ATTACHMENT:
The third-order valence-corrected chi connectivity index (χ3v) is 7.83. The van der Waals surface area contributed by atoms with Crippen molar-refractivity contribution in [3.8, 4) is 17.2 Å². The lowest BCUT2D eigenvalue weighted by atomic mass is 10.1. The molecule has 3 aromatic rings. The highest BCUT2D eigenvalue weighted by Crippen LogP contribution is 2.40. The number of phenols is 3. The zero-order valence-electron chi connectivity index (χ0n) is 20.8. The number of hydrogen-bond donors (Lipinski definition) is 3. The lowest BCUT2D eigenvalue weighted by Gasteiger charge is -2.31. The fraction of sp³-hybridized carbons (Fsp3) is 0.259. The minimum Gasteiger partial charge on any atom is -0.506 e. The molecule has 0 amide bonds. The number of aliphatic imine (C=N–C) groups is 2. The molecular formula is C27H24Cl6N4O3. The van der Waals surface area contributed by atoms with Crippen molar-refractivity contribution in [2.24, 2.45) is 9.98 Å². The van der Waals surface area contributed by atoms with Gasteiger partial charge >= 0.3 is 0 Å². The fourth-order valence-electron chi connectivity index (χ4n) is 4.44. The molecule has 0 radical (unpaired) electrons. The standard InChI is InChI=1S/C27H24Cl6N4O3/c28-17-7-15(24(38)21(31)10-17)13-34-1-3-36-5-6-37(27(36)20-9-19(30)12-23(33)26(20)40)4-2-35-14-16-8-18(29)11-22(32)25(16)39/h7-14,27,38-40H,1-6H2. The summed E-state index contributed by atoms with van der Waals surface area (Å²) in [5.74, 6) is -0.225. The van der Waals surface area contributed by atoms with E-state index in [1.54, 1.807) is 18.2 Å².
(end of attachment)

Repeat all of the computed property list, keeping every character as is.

The third-order valence-corrected chi connectivity index (χ3v) is 7.83. The van der Waals surface area contributed by atoms with Crippen molar-refractivity contribution in [3.8, 4) is 17.2 Å². The lowest BCUT2D eigenvalue weighted by atomic mass is 10.1. The molecule has 3 aromatic rings. The highest BCUT2D eigenvalue weighted by Crippen LogP contribution is 2.40. The number of phenols is 3. The zero-order valence-electron chi connectivity index (χ0n) is 20.8. The number of hydrogen-bond donors (Lipinski definition) is 3. The lowest BCUT2D eigenvalue weighted by Gasteiger charge is -2.31. The fraction of sp³-hybridized carbons (Fsp3) is 0.259. The minimum Gasteiger partial charge on any atom is -0.506 e. The molecule has 0 amide bonds. The number of aliphatic imine (C=N–C) groups is 2. The molecular formula is C27H24Cl6N4O3. The van der Waals surface area contributed by atoms with Crippen molar-refractivity contribution in [2.24, 2.45) is 9.98 Å². The van der Waals surface area contributed by atoms with Gasteiger partial charge >= 0.3 is 0 Å². The fourth-order valence-electron chi connectivity index (χ4n) is 4.44. The molecule has 0 radical (unpaired) electrons. The standard InChI is InChI=1S/C27H24Cl6N4O3/c28-17-7-15(24(38)21(31)10-17)13-34-1-3-36-5-6-37(27(36)20-9-19(30)12-23(33)26(20)40)4-2-35-14-16-8-18(29)11-22(32)25(16)39/h7-14,27,38-40H,1-6H2. The summed E-state index contributed by atoms with van der Waals surface area (Å²) in [5.74, 6) is -0.225. The van der Waals surface area contributed by atoms with E-state index in [1.54, 1.807) is 18.2 Å².